Three key lawmakers in New York say one month isn’t long enough for the state Department of Environmental Conservation (DEC) to receive public comments on proposed rules governing high-volume hydraulic fracturing (HVHF), and they are asking the agency for an extension.
Articles from Seem
Aside from those that have leased lands for development, Pennsylvania school districts do not seem to be benefiting much financially from Marcellus Shale activity, according to a recent report from Pennsylvania State University.
Current weather didn’t seem cold enough to justify the substantive gains realized Tuesday at nearly all points as many — but not all — traders returned to their offices from the Christmas holiday weekend. They may have been stocking up a bit in looking forward to the first week of January, when some predict a boost in heating load from the return of cold weather.
The Bureau of Land Management (BLM) recently opened a 30-day comment period on the environmental assessment (EA) for EOG Resources’ plans for directional drilling of production wells in an already developed area in the central portion of the Uinta play in northeast Utah. The comment period ends Jan. 13.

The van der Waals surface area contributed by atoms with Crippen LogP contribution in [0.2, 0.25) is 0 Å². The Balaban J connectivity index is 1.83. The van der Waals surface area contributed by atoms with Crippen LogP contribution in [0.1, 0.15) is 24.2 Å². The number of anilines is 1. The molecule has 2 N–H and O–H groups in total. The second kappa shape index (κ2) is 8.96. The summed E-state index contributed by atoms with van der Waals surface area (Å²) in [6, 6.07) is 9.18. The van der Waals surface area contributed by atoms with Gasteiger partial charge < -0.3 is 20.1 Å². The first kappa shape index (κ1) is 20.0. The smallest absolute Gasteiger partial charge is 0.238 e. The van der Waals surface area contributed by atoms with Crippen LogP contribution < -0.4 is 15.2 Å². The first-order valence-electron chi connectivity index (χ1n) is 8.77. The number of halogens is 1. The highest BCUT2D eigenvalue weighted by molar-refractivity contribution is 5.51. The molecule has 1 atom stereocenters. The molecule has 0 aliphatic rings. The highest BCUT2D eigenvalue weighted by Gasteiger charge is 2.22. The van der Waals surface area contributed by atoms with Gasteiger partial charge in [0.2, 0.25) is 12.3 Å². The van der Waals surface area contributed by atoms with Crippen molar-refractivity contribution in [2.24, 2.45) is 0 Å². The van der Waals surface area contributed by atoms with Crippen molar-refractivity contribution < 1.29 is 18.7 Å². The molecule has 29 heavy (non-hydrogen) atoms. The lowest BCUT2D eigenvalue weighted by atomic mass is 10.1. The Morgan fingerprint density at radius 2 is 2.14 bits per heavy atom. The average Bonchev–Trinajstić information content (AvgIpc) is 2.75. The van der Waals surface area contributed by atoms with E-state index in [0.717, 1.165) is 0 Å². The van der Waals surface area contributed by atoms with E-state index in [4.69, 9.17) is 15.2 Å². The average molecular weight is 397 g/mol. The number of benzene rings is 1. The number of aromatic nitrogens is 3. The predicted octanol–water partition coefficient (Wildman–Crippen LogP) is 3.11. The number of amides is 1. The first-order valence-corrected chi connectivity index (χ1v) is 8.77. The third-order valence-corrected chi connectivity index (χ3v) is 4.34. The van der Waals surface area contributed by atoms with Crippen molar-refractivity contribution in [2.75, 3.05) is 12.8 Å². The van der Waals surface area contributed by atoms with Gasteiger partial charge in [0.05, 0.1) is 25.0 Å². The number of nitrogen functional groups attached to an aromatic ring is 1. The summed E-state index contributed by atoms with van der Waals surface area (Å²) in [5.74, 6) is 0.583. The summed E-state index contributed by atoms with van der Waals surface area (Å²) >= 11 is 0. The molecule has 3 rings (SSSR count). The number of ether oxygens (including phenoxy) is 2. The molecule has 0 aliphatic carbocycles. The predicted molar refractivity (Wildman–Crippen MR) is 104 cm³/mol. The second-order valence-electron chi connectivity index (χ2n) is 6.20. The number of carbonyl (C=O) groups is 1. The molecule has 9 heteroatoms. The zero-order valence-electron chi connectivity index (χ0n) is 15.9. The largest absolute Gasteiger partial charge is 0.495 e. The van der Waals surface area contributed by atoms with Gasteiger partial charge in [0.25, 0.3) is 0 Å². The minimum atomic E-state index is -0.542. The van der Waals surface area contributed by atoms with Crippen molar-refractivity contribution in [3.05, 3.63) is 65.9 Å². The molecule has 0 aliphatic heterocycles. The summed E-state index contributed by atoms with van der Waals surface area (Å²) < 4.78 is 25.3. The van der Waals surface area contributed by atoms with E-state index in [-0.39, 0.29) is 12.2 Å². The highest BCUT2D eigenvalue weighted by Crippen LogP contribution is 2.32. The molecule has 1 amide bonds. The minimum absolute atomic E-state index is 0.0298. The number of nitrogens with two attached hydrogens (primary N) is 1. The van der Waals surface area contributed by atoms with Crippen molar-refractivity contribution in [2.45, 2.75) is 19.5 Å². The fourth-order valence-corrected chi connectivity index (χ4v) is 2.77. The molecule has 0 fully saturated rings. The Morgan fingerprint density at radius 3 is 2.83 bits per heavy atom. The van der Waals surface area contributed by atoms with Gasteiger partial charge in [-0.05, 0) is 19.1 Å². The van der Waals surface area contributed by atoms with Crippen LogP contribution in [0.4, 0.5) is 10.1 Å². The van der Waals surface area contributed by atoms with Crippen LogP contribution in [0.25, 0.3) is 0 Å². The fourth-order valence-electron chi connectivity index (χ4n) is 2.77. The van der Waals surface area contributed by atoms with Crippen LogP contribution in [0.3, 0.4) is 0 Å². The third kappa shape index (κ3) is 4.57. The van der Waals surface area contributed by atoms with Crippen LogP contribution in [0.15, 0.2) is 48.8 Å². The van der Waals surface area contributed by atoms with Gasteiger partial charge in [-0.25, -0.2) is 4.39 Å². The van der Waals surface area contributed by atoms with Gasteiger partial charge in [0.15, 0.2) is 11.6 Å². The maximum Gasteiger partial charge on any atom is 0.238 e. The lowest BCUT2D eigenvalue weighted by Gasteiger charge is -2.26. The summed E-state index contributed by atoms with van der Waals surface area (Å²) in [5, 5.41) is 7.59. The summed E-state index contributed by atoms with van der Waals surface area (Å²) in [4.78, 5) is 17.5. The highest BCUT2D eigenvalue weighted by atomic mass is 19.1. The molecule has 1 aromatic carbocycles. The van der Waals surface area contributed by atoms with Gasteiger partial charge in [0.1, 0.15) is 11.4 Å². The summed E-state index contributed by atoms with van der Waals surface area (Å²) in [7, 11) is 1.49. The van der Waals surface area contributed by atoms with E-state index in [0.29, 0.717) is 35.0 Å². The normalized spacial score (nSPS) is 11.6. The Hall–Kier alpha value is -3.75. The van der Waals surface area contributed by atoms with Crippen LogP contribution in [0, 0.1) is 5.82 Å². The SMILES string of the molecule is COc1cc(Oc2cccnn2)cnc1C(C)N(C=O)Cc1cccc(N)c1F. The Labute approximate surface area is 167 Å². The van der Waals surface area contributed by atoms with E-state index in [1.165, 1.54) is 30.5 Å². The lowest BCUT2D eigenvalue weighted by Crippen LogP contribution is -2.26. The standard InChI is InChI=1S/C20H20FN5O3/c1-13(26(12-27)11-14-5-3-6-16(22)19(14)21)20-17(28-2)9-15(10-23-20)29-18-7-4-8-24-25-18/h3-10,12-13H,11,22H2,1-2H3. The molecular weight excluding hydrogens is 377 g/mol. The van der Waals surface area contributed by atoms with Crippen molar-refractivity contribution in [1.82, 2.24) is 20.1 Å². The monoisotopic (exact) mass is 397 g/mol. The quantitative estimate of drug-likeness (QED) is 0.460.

Both supporters and critics of natural gas development often point to Pennsylvania and New York as two different approaches to regulating shale, but that difference may have been more of an inevitability than a choice, according to a panel of experts speaking in Pittsburgh Wednesday.
An environmental impact review on oil shale and tar sand plans in Colorado, Utah and Wyoming initiated earlier this year by the federal Bureau of Land Management (BLM) is an “inefficient and unnecessary” exercise, according to one Shell Exploration and Production (E&P) Co. official.
The August natural gas contract put in another uninspired performance Tuesday as weather reports citing continued hot weather seem to be losing their market-moving punch. August fell 1.6 cents to $4.370 and September eased 2.4 cents to $4.331. September crude oil rose 39 cents to $99.59/bbl.
No matter how powerful the news media might seem, it can’t reverse the flow of gas on a major interstate transmission pipeline. Responding to a financial analyst’s question last week, Kinder Morgan Inc. CEO Rich Kinder said recent rumors of a flow reversal on Rockies Express Pipeline (REX) were greatly exaggerated.
No matter how powerful the news media might seem, it can’t reverse the flow of gas on a major interstate transmission pipeline. Responding to a financial analyst’s question Wednesday, Kinder Morgan Inc. CEO Rich Kinder said recent rumors of a flow reversal on Rockies Express Pipeline (REX) were greatly exaggerated.